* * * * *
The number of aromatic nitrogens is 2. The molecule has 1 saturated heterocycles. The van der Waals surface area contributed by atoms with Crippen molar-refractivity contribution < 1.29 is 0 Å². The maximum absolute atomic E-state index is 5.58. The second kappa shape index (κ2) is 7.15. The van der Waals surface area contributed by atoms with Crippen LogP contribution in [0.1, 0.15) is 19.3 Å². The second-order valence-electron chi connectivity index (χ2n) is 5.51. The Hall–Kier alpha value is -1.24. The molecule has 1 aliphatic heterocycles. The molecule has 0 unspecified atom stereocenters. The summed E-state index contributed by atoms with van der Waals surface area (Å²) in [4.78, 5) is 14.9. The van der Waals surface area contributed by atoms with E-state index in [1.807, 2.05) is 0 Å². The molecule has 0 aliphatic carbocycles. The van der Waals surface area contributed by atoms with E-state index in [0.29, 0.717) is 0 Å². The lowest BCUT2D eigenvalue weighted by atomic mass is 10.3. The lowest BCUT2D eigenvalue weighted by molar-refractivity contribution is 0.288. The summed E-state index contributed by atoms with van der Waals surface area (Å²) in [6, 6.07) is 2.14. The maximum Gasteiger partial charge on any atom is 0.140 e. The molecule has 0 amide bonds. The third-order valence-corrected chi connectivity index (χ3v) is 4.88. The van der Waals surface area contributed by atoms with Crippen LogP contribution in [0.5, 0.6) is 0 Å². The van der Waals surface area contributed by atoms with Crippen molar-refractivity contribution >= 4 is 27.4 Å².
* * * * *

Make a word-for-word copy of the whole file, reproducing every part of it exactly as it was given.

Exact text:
The number of aromatic nitrogens is 2. The molecule has 1 saturated heterocycles. The van der Waals surface area contributed by atoms with Crippen molar-refractivity contribution < 1.29 is 0 Å². The maximum absolute atomic E-state index is 5.58. The second kappa shape index (κ2) is 7.15. The van der Waals surface area contributed by atoms with Crippen LogP contribution in [0.1, 0.15) is 19.3 Å². The second-order valence-electron chi connectivity index (χ2n) is 5.51. The Hall–Kier alpha value is -1.24. The molecule has 1 aliphatic heterocycles. The molecule has 0 unspecified atom stereocenters. The summed E-state index contributed by atoms with van der Waals surface area (Å²) in [4.78, 5) is 14.9. The van der Waals surface area contributed by atoms with E-state index in [1.807, 2.05) is 0 Å². The molecule has 0 aliphatic carbocycles. The van der Waals surface area contributed by atoms with E-state index in [0.29, 0.717) is 0 Å². The lowest BCUT2D eigenvalue weighted by atomic mass is 10.3. The lowest BCUT2D eigenvalue weighted by molar-refractivity contribution is 0.288. The summed E-state index contributed by atoms with van der Waals surface area (Å²) in [6, 6.07) is 2.14. The maximum Gasteiger partial charge on any atom is 0.140 e. The molecule has 0 amide bonds. The third-order valence-corrected chi connectivity index (χ3v) is 4.88. The van der Waals surface area contributed by atoms with Crippen LogP contribution in [0.5, 0.6) is 0 Å². The van der Waals surface area contributed by atoms with Crippen molar-refractivity contribution >= 4 is 27.4 Å².